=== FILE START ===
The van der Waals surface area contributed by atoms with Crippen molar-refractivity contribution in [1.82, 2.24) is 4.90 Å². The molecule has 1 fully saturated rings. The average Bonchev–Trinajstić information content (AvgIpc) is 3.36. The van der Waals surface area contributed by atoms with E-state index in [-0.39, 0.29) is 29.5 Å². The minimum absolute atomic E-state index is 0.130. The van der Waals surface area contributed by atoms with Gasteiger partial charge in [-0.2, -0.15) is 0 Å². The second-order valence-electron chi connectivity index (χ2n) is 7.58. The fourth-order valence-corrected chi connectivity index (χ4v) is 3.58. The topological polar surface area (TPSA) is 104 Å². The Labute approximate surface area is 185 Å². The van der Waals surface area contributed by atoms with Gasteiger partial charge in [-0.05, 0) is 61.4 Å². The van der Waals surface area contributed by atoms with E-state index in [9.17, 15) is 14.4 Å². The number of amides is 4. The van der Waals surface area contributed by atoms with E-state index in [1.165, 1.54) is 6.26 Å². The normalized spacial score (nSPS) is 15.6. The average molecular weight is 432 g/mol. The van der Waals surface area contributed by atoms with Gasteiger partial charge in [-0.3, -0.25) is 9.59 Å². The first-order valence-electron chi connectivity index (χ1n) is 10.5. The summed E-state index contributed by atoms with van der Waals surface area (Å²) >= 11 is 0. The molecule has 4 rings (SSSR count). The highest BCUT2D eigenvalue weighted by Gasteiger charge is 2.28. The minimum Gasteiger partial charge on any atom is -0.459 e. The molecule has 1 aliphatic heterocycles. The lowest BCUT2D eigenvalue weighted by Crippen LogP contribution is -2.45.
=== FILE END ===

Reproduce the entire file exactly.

The van der Waals surface area contributed by atoms with Crippen molar-refractivity contribution in [1.82, 2.24) is 4.90 Å². The molecule has 1 fully saturated rings. The average Bonchev–Trinajstić information content (AvgIpc) is 3.36. The van der Waals surface area contributed by atoms with E-state index in [-0.39, 0.29) is 29.5 Å². The minimum absolute atomic E-state index is 0.130. The van der Waals surface area contributed by atoms with Gasteiger partial charge in [-0.2, -0.15) is 0 Å². The second-order valence-electron chi connectivity index (χ2n) is 7.58. The fourth-order valence-corrected chi connectivity index (χ4v) is 3.58. The topological polar surface area (TPSA) is 104 Å². The Labute approximate surface area is 185 Å². The van der Waals surface area contributed by atoms with Gasteiger partial charge in [-0.05, 0) is 61.4 Å². The van der Waals surface area contributed by atoms with E-state index in [9.17, 15) is 14.4 Å². The number of amides is 4. The van der Waals surface area contributed by atoms with E-state index in [1.165, 1.54) is 6.26 Å². The normalized spacial score (nSPS) is 15.6. The average molecular weight is 432 g/mol. The van der Waals surface area contributed by atoms with Gasteiger partial charge in [-0.3, -0.25) is 9.59 Å². The first-order valence-electron chi connectivity index (χ1n) is 10.5. The summed E-state index contributed by atoms with van der Waals surface area (Å²) >= 11 is 0. The molecule has 4 rings (SSSR count). The highest BCUT2D eigenvalue weighted by Gasteiger charge is 2.28. The minimum Gasteiger partial charge on any atom is -0.459 e. The molecule has 1 aliphatic heterocycles. The lowest BCUT2D eigenvalue weighted by Crippen LogP contribution is -2.45.